Analysis by the Association of Personal Injury Lawyers (APIL) has shown that less than 1% of motor claims are fraudulent, a figure that is often distorted by the insurance industry and ‘swallowed whole’ by the government.
The national campaign group for injured people completed the research following government plans to remove compensation rights from certain whiplash claims and reduce insurance premiums due to the fear of excessive, fraudulent claims.
Whiplash is one of the most common injuries suffered in road accidents and the ABI say their data shows that more than 1500 whiplash claims are made in the UK each day, allegedly costing the industry more than £2 billion a year and adding £90 to the average annual motor insurance premium.
However, APIL’s analysis of 2014 figures from the Association of British Insurers’ (ABI) shows that only 0.25% of motor claims were proven to be fraudulent as a result of policyholders over-egging claims or making false declarations when applying for insurance. APIL explains that only a small number of the fraudulent claim figures will involve whiplash injuries, although exact numbers are unknown.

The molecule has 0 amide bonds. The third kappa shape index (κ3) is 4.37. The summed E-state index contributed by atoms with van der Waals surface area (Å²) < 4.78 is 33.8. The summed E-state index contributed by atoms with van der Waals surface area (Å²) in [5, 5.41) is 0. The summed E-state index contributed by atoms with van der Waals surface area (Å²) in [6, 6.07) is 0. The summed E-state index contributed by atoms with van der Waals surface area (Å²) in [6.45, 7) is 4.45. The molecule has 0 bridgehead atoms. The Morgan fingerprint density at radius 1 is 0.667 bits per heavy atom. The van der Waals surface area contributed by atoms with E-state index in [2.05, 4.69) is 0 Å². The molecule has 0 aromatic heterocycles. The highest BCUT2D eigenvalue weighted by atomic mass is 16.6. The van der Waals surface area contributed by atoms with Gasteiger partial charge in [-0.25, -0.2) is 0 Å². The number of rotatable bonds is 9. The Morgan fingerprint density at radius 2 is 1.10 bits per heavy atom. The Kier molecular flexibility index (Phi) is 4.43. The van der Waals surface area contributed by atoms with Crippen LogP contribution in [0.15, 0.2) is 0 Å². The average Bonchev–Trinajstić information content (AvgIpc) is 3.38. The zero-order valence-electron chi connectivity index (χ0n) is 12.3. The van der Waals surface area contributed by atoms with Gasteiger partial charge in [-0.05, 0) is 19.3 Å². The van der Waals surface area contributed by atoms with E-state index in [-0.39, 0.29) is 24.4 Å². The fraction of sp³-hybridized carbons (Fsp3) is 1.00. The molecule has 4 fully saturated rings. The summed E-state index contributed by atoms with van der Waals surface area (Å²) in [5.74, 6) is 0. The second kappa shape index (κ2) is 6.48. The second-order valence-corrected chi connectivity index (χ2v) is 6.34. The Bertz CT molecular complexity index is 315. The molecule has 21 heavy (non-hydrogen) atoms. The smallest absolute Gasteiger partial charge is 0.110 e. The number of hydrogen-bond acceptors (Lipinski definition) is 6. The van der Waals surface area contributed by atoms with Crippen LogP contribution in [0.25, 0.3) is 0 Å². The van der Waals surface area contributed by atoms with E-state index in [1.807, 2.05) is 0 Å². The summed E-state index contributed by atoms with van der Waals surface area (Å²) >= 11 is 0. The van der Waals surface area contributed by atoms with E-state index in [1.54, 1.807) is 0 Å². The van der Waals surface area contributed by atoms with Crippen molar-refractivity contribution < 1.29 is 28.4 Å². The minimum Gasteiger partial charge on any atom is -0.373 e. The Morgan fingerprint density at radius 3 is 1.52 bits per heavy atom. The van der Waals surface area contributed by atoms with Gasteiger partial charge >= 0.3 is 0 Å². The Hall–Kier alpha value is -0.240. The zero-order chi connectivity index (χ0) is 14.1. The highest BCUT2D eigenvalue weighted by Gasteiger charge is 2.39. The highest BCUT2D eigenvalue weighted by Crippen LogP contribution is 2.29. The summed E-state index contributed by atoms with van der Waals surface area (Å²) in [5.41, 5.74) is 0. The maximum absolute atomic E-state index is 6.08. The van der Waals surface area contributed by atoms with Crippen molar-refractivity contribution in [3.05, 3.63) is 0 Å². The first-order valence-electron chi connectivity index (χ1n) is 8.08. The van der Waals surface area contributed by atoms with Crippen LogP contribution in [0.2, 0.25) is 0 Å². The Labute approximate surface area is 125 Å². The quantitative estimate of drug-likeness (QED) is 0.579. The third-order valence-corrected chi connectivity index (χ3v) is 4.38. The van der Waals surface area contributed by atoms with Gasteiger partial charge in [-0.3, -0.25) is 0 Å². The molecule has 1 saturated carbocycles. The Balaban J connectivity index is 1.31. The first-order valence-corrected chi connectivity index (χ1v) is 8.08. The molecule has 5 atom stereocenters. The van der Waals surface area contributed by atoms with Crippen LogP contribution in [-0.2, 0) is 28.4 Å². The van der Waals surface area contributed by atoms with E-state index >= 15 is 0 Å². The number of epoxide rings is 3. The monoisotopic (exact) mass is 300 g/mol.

Jonathon Wheeler, the president of APIL explains: “No fraud can ever be justified or condoned. But the fact that there is far less of it than we have all been led to believe, and that it is still being used to justify Government proposals to abolish the right to compensation for some whiplash injuries, is an absolute scandal.”
The Government has also proposed further changes, announcing that commuters will soon be able to claim compensation if their trains are more than 15 minutes late.
Wheeler, speaking on behalf of APIL, believes the planned changes are aimed at the wrong target, continuing: “The plans are an attempt to legislate away a long-held fundamental right to compensation for genuine injury.”
He concludes: “The fact that a 15 minute delay is seen as more important than compensation for a real, bodily injury beggars belief.”